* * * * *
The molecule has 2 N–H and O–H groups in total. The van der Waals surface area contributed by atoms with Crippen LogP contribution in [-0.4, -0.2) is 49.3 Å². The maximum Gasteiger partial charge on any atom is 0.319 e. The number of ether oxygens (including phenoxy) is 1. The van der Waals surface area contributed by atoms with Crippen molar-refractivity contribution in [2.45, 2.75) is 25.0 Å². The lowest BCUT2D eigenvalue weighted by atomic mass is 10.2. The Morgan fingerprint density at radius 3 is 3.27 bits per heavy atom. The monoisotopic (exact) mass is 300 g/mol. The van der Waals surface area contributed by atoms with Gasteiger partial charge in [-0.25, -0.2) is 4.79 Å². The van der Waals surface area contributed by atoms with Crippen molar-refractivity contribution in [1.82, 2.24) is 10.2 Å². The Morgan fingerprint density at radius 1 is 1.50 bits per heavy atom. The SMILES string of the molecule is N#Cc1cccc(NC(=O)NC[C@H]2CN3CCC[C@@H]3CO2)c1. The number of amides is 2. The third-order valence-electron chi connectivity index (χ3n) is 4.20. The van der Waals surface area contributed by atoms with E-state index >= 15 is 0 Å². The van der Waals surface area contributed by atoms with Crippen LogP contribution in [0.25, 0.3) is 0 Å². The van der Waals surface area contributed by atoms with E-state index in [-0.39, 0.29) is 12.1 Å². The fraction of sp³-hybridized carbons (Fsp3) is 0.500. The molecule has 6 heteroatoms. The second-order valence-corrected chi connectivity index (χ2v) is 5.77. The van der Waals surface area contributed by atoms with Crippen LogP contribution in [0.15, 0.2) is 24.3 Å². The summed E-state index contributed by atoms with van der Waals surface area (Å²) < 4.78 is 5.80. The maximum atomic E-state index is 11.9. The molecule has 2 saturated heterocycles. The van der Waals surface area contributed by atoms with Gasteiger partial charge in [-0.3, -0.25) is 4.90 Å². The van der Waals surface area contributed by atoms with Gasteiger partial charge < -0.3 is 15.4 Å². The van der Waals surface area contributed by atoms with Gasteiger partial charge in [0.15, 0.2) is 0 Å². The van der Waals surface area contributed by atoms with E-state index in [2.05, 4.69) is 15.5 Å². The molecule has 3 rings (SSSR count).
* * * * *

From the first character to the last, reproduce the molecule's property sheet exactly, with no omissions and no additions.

The molecule has 2 N–H and O–H groups in total. The van der Waals surface area contributed by atoms with Crippen LogP contribution in [-0.4, -0.2) is 49.3 Å². The maximum Gasteiger partial charge on any atom is 0.319 e. The number of ether oxygens (including phenoxy) is 1. The van der Waals surface area contributed by atoms with Crippen molar-refractivity contribution in [2.45, 2.75) is 25.0 Å². The lowest BCUT2D eigenvalue weighted by atomic mass is 10.2. The Morgan fingerprint density at radius 3 is 3.27 bits per heavy atom. The monoisotopic (exact) mass is 300 g/mol. The van der Waals surface area contributed by atoms with Gasteiger partial charge in [-0.25, -0.2) is 4.79 Å². The van der Waals surface area contributed by atoms with Crippen molar-refractivity contribution in [1.82, 2.24) is 10.2 Å². The Morgan fingerprint density at radius 1 is 1.50 bits per heavy atom. The SMILES string of the molecule is N#Cc1cccc(NC(=O)NC[C@H]2CN3CCC[C@@H]3CO2)c1. The number of amides is 2. The third-order valence-electron chi connectivity index (χ3n) is 4.20. The van der Waals surface area contributed by atoms with E-state index >= 15 is 0 Å². The van der Waals surface area contributed by atoms with Crippen LogP contribution in [0.25, 0.3) is 0 Å². The van der Waals surface area contributed by atoms with E-state index in [-0.39, 0.29) is 12.1 Å². The fraction of sp³-hybridized carbons (Fsp3) is 0.500. The molecule has 6 heteroatoms. The second-order valence-corrected chi connectivity index (χ2v) is 5.77. The van der Waals surface area contributed by atoms with Crippen LogP contribution in [0.15, 0.2) is 24.3 Å². The summed E-state index contributed by atoms with van der Waals surface area (Å²) < 4.78 is 5.80. The maximum atomic E-state index is 11.9. The molecule has 2 saturated heterocycles. The van der Waals surface area contributed by atoms with Gasteiger partial charge in [-0.3, -0.25) is 4.90 Å². The van der Waals surface area contributed by atoms with Gasteiger partial charge < -0.3 is 15.4 Å². The van der Waals surface area contributed by atoms with Gasteiger partial charge in [0.15, 0.2) is 0 Å². The van der Waals surface area contributed by atoms with E-state index in [2.05, 4.69) is 15.5 Å². The molecule has 3 rings (SSSR count).